Mental health recovery, psychosocial disability and the NDIS
Recovery is about achieving the best possible life with personal, social and emotional wellbeing, as defined by each individual living with a mental health condition.
Recovery does not mean always living without symptoms of a mental health condition. Even people whose mental health symptoms are responsive to treatment can experience times when symptoms return. This can result in changes in mood, thoughts or ways of behaving that may be episodic (i.e., come and go or vary in intensity).
Not everyone who has a mental health condition will experience psychosocial disability, but those that do can experience severe effects and social disadvantage. People with a significant disability, that is likely to be permanent, may qualify for NDIS funded support.
The National Disability Insurance Agency understand that hope and optimism are important in recovery and are committed to making sure they are supported through the design and implementation of the NDIS. They also have a Mental Health Sector Reference Group that is working to strengthen the inclusion of people with psychosocial disability in the NDIS. You can read more about their work, and explore the reports and statistics, on the NDIS Mental Health Sector Reference Group web page.
Permanent, lifelong and episodic
To be able to become an NDIS participant you need to experience psychosocial disability and your disability also needs to be able to be described as:
- likely to be permanent (i.e. it is likely to be lifelong)
- significantly affecting your ability to perform everyday tasks or participate in activities
- likely to require support under the NDIS for your lifetime.
The level of intensity and support needed for a psychosocial disability may not always be the same during your lifetime. You may go through good periods and bad periods (this is described as “variations in intensity” or “episodic”). If your mental health condition is episodic, but you have long term impacts that require support over your lifetime, you may still be able to access the NDIS.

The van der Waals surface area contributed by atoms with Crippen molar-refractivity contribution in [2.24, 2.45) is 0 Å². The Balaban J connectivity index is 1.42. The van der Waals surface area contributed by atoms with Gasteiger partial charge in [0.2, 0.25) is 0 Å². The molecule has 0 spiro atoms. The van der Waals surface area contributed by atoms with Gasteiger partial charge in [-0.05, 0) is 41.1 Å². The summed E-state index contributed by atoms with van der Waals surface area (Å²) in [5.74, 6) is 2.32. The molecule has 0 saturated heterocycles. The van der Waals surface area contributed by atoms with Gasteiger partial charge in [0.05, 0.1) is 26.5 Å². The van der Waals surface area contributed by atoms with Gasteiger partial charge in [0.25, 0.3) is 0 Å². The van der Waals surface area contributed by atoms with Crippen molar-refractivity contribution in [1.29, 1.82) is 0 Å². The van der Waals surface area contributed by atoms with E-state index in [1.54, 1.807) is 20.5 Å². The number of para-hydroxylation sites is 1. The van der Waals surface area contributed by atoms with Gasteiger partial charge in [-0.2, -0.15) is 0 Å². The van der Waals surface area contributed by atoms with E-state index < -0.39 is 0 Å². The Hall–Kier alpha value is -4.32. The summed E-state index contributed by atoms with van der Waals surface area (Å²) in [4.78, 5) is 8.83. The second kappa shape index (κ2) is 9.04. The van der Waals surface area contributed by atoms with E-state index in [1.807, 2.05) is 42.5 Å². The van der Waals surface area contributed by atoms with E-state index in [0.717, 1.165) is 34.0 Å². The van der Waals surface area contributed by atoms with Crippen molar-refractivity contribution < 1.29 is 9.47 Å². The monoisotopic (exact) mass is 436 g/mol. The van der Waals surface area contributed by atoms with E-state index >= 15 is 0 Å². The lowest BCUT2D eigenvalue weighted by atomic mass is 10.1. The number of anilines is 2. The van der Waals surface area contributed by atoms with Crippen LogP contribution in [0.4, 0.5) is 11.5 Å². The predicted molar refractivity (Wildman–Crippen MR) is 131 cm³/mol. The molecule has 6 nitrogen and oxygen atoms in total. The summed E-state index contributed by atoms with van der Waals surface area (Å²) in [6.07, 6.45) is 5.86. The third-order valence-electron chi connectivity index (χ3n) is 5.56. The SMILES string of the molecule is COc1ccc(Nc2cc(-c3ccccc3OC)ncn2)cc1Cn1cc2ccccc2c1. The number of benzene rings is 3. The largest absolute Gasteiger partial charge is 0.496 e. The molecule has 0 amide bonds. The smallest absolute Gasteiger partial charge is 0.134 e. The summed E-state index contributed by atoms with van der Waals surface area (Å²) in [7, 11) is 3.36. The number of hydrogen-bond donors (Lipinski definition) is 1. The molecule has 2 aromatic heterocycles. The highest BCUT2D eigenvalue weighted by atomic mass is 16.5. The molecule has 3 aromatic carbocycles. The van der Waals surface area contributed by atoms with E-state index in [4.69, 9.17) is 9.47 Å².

The language of the NDIS and recovery
Having your mental health condition described as a “disability” that is “significant” and “likely to be permanent or lifelong” may not fit with your beliefs about recovery. However, it is important to remember these are terms that are required for accessing the NDIS; and the NDIS is there to help you choose the services and supports you need to live a meaningful and contributing life, which is consistent with recovery!
To access this support you will need to use the language of the NDIS. Remember, the purpose of the NDIS is to provide you with choice and control. It aims to give you the opportunity to be more active and involved and focus on your strength. You can choose to take control and use these words to help you access the NDIS to support your recovery.